Encyclopaedias, subject dictionaries and dictionaries are usually alphabetically arranged, and may consist of many volumes. Attributing authorship is not always practical, especially if all the contributors are listed on the title page, and reference works are often known better by their titles than their authors.
FORMAT OF REFERENCING REFERENCE MATERIAL
It is easiest to cite reference material according to the title, as follows:
Title (in italics). Year. Place of publication: Publisher.
Under the name of the editor:
Editor’s Surname, Initials. ed. Year. Title. (in italics). Place of Publication: Publisher.
Under the name of the contributing author:
Author’s Surname, Initials. Date. ‘Title of contribution’. In: Editor’s Surname, Initials. ed(s). Title of reference work. (in italics). Place of publication: Publisher. Page numbers of individual contribution.
It will depend on which of the three options you have selected, that is, to cite it according to the title of the reference work, name of the editor, or name of the contributing author.
EXAMPLES OF REFERENCE SOURCES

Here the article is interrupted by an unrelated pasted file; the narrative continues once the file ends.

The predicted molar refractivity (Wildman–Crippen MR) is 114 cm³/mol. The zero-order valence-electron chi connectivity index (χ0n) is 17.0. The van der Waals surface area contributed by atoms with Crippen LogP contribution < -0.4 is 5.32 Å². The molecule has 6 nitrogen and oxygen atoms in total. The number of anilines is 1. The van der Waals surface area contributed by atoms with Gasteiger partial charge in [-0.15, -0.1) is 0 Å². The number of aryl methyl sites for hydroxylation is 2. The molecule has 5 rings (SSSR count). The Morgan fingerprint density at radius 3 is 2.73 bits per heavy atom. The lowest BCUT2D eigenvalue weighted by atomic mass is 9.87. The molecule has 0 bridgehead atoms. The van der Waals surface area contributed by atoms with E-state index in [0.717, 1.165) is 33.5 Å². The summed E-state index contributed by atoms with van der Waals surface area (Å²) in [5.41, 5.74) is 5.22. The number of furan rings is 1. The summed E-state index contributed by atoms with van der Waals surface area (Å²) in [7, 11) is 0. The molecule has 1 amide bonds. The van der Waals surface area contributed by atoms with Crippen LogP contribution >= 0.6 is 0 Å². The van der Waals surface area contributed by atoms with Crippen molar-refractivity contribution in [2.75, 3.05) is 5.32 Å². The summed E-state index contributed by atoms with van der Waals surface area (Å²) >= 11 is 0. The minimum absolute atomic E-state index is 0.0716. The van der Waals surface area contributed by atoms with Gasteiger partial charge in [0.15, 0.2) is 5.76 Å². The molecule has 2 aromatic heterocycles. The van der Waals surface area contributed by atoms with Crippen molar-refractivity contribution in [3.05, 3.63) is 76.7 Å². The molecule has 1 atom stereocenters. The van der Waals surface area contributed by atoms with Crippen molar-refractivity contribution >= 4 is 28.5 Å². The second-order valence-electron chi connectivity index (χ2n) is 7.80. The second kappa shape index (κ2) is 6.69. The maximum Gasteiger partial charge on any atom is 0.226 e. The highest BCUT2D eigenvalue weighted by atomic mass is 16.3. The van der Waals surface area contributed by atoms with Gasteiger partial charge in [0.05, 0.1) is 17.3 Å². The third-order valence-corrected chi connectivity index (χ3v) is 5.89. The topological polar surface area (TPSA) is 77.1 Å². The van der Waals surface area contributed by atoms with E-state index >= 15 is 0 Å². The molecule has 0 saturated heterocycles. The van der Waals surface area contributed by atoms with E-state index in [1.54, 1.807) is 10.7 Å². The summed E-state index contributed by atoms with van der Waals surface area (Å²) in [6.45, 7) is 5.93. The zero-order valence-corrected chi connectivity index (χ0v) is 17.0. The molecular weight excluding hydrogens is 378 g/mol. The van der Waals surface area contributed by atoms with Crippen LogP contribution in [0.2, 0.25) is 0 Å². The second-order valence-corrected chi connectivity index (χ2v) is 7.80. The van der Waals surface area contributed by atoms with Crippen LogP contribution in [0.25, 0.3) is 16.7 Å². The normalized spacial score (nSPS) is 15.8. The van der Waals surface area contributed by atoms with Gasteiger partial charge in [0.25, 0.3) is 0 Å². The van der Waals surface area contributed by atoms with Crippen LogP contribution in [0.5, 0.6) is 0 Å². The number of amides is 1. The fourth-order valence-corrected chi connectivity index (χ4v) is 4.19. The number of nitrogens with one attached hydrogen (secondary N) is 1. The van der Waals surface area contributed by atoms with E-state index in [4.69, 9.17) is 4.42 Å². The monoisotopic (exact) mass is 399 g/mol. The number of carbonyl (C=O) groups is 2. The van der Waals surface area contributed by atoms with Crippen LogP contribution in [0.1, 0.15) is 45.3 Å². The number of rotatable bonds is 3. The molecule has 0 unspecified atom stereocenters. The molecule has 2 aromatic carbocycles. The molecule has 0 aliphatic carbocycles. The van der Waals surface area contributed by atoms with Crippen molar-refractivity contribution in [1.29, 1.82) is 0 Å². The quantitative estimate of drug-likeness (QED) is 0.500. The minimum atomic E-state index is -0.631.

International encyclopedia of business & management. 6 vols. 1996. ed. Warner, W. London: Routledge (by title)
Concise Oxford dictionary of current English.1995. ed. by Thompson, D. 9th ed. Oxford: Claredon Press. (by title)
Warner, M. ed. 1996. International encyclopedia of business & management. 6 vols. London: Routledge. (by editor)
Heller, F. 1996. ’Leadership’. In: Warner, M. ed. International encyclopedia of business & management. Vol 3. London: Routledge. 2541-2549. (by contributing author)
EXAMPLE OF AN ELECTRONIC REFERENCE SOURCE
Title. Year of publication. Edited by: Surname, Initials. Publisher. Available from: <url> >[Accessed date]
Dictionary of Psychology. 2006. Edited by: Colman, A.M. Oxford Reference Online. Oxford University Press. Available from <http://0-www.oxfordreference.com.oasis.unisa.ac.za/view/10.1093/acref/9780199534067.001.0001/acref-9780199534067[ Accessed on: 20 May 2007].